Welcome to the Community

Tintafor, a small town in Sierra Leone, has a population of 545. (Editor’s Note: While this many people may have access on any given day, realistically a single water source can only support a population of 350-500 people.  This community would be a good candidate for a second project in the future so adequate water is available. To learn more, click here.)

People who live in the military barracks here have more safety and security compared with the rest of the community. The influence of the military lifestyle is apparent, as children are taught from an early age to live a disciplined life. They are expected to do chores in the morning because helping their parents is an expectation and a priority. Having a family member in the military is seen as a luxury for most children. The soldiers are entitled to two bags of rice at the end of every month. After their chores, children are given the choice of a pot full of leftover rice or a loaf of bread with a rice tea mixture.

Water Situation

During the months when the well identified for rehabilitation dries up, the community has to fetch water from an unprotected well. (Editor’s Note: There are pictures of two different wells, one which is protected with a pump and one unprotected with no pump. There are two pictures of the well we plan to rehabilitate: one of the pump sitting idle, since there’s no longer any water, and one of the well open and being prepared for work. The third picture is of a woman fetching water from the unprotected well.)

At the unprotected well, community members use five-gallon containers tied to the end of a thick rope to fetch water. The container is cut on both sides, which allows it to fill faster. Fetching water from the 20-foot deep well is physically demanding, especially for small children. The well is unprotected and open, which leads to contamination of the water with microorganisms. There is even mildew and grass at the surface of the well! The rope and container used to fetch the water are thrown on the ground, which contributes to its unsanitary conditions. The water source is also often contaminated by surface runoff, human and animal activities.

The fetched water is stored in drums for the people who live in the barracks. People in the military have more resources; they are provided with medical care and are equipped with water treatment methods. The rest of the community uses five-gallon containers, frequently without lids, to store contaminated water that is not treated.

The presence of contaminants in this hand-dug well’s water leads to adverse health effects. The community outside the barracks purchases antibiotics from drug peddlers. The quality and appropriateness of these antibiotics is questionable and their use may contribute to the development of multi-drug resistant organisms.

Sanitation and Hygiene Situation

A quarter of the households don’t have access to latrines. For those that have access they are predominantly pit latrines with walls and roofs. (Editors Note: Open defecation — the practice of disposing human feces in the fields, forests, bushes, and open bodies of water — is an issue the community could potentially be facing). Compared to the rest of the community, people in the barracks are more diligent about cleaning the latrines. The community could be in this predicament due to lack of access. High levels of open defecation could have health related consequences including high child morality and malnutrition. More than 75% of households have bathing rooms. However, fewer than 25% of households have tippy taps or hand-washing stations. For some families, having a hand-washing station is not the problem; it is having access to cleansing agents, such as soap or ash that perpetuates unsanitary conditions. The soldiers’ barracks are well maintained and clean. At the end of the day, all trash is thrown into a hole and burned. The rest of the community throws garbage just few feet away into a banana farm. There is a cultural belief that the garbage will increase the banana production. Overall, the community has a positive attitude towards hygiene and sanitation and is excited to attend training.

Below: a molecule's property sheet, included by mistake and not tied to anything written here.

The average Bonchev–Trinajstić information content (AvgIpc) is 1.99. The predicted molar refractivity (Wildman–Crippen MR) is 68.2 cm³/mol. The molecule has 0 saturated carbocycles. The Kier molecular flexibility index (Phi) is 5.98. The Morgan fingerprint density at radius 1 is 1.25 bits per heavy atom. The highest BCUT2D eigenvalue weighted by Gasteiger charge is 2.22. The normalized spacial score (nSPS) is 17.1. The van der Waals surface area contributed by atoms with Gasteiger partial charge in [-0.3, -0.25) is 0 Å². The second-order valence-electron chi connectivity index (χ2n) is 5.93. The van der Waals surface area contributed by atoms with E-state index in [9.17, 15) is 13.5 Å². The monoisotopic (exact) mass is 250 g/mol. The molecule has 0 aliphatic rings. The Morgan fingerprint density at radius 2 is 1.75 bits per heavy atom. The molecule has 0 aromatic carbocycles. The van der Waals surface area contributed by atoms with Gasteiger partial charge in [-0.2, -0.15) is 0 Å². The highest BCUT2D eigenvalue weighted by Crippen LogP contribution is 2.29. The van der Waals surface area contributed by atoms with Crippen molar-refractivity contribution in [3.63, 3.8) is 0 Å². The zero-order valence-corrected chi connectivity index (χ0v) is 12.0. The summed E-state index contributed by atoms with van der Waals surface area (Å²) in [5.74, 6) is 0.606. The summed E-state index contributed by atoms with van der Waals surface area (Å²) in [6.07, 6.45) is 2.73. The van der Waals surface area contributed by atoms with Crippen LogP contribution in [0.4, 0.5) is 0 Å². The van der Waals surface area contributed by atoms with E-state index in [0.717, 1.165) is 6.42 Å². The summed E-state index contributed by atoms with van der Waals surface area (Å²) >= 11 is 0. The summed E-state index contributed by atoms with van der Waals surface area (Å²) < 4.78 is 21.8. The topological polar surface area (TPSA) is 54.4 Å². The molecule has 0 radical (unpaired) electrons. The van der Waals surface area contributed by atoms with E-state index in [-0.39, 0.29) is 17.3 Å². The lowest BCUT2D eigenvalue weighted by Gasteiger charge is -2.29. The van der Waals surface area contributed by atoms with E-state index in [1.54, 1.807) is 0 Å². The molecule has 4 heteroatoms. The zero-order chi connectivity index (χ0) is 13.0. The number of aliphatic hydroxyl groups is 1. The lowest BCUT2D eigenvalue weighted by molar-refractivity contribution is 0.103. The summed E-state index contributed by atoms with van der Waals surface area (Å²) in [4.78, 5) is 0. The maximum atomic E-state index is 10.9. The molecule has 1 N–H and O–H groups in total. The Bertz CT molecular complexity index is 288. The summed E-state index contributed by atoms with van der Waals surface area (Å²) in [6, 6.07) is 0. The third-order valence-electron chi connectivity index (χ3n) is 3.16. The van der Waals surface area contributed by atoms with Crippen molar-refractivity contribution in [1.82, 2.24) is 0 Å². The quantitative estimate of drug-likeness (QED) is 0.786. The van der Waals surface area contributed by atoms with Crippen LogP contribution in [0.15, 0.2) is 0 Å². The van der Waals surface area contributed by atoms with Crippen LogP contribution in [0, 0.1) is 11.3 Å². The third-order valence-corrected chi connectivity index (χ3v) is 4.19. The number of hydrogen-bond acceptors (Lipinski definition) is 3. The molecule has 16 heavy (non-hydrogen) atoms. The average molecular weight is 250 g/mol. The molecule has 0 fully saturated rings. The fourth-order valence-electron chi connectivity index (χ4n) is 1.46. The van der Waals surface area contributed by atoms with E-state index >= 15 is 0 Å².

Plans: Sanitation and Hygiene Training

Training will last for three hours a day for three days. The facilitators have already assessed sanitation here and decided that hand-washing and using the latrine will be strongly emphasized. Though a few hand-washing stations were observed during our initial visit, we require that each and every family have their own place to wash their hands. During our hand-washing sessions, community members will be taught how to make their own hand-washing station out of a plastic jerrycan, sticks, and rope. These are the best solution for rural areas, since all the materials are all easily replaceable. Though pit latrines in this community are well-built, we also require that every family have their own.

Training will also result in the formation of a water user committee that will take responsibility for their new well. The members will manage and maintain the pump to the best of their ability, and will call our office if they need a mechanic to make a repair.

Plans: Well Rehabilitation